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June 7, 2018 at 12:08 pm

BBC and Others Quote History’s Abu-Rish on Protests in Jordan

Dr. Ziad Abu-Rish, portrait

Dr. Ziad Abu-Rish

A number of media outlets reporting on Jordanian protests and their aftermath interviewed and quoted Dr. Ziad Abu-Rish, Assistant Professor of History at Ohio University. Abu-Rish’s primary research interests focus on state building and economic development in Jordan and Lebanon.

The Hashemite Kingdom of Jordan has featured over a week of protests. The immediate spark of the protests was the Jordanian cabinet’s proposed new income tax law and increases in the price of fuel and electricity. The cabinet in power subsequently resigned, and a new cabinet is being formed.

On BBC World Service, Abu-Rish commented on the debate about whether the influx of Syrian refugees can explain Jordan’s economic difficulties. He pointed out that the economic crisis in Jordan is a long-term one, as proven by the lack of Syrian refugees during similar protests in 1989 and 2012. Listen to the interview, which begins at the 5-minute and 6-second mark of the show.

Middle East Eye quoted Abu-Rish discussing the broader context in a story headlined “How Jordan brought its economic woes on itself.”

While officially budgeted at $1.87bn, with some $350m a year funded by the U.S., the total amount spent by the armed forces, the General Intelligence Directorate (GID) – the country’s mukhabarat – and the royal court is not disclosed. So secretive is military spending that there is not even a defence ministry.

It’s this lack of transparency that has made austerity measures and tax increases hard to swallow for many Jordanians, said Ziad Abu-Rish, a professor of Middle Eastern history at Ohio University and co-editor of Jadaliyya, who is also Jordanian.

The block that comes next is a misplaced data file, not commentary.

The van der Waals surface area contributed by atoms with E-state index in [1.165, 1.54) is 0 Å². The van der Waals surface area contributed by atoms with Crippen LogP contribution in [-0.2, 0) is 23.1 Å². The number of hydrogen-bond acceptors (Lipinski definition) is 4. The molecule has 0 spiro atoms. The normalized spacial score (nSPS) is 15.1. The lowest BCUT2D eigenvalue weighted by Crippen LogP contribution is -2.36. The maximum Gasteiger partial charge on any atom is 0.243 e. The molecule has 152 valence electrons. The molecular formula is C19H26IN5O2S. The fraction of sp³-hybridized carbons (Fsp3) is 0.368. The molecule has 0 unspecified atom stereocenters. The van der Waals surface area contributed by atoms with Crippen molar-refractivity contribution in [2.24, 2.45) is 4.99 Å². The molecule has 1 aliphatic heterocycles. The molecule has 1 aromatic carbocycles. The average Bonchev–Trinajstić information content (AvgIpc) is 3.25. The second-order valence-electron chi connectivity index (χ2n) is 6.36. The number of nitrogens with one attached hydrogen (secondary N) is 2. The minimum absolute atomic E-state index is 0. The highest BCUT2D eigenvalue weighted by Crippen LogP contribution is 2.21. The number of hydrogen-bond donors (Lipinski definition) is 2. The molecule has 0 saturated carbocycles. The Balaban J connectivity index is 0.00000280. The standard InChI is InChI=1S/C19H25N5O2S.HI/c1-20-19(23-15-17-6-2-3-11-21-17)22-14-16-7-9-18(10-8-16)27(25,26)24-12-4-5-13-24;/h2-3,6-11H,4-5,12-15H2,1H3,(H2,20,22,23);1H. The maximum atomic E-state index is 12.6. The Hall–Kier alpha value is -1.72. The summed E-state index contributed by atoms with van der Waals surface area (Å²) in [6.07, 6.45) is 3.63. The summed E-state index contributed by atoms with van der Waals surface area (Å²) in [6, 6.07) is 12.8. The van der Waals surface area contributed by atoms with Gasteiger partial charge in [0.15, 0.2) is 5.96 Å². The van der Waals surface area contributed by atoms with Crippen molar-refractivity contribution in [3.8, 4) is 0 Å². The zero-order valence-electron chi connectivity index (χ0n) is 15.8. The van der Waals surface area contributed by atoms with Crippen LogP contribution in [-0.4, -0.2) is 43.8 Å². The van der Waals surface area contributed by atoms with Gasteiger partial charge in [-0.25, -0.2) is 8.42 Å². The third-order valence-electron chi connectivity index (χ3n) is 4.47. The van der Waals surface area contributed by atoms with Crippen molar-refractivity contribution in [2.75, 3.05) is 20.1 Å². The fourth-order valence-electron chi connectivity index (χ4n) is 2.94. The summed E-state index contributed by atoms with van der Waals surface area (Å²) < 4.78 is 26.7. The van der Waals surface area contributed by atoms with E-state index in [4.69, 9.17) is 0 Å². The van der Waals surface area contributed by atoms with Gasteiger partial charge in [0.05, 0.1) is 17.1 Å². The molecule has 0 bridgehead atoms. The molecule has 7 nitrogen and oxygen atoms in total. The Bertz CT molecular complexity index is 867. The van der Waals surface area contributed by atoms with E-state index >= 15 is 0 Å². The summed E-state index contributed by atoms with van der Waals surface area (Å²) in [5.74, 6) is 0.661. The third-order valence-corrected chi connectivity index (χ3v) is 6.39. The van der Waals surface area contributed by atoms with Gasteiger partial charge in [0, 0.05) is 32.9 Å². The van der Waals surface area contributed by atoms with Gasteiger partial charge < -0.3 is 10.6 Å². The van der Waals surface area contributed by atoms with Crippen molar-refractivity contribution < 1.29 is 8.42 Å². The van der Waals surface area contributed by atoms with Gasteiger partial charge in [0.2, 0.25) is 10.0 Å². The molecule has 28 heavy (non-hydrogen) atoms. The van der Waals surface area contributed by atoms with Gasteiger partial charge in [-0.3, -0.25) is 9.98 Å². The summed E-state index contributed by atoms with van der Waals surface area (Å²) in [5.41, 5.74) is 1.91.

“The argument that there is a budget deficit and you have to cut spending makes it sound more innocent than things are. We don’t know what the budget actually looks like to determine if these are the necessary cuts as we’ve very little sense of what percentage of the state budget the military and royal institutions represent, and how that money is being used. And I should be clear: we as Jordanian citizens are discouraged from discussing these things and sometimes criminalised,” Abu-Rish said.

“So the idea of cutting a safety net at the same time as increasing unemployment and poverty, and a decrease in purchasing power, makes no sense as far as the population is concerned,” he said.

“For 25 years, each different government claims it will reform the economy, so if we’ve the highest unemployment in 25 years, such reforms have been a complete failure, and who is accountable for that?” Abu-Rish said.

“We need to acknowledge there is a monarchy that has overwhelming concentration of political power, and a cabinet can come and go at the will of the king. It was the royal court that decided who was in cabinet, and it brought in (prime minister) Hani al-Mulki and his group in, and brought them out, and is now bringing a new group in.”

Read the full Middle East Eye article.

Al-Ahram Weekly also quoted from Abu-Rish’s Middle East Eye interview in a story headlined “Jordan’s troubled economy.”

In Spring 2018, Abu-Rish taught HIST 3372 Protests, Rebellions, and Revolutions in the Modern Middle East for the first time at Ohio University. In Fall 2018, he is teaching HIST 3371 Middle East History, 1500-Present.

For more on Abu-Rish’s research and teaching interests, visit his department profile.

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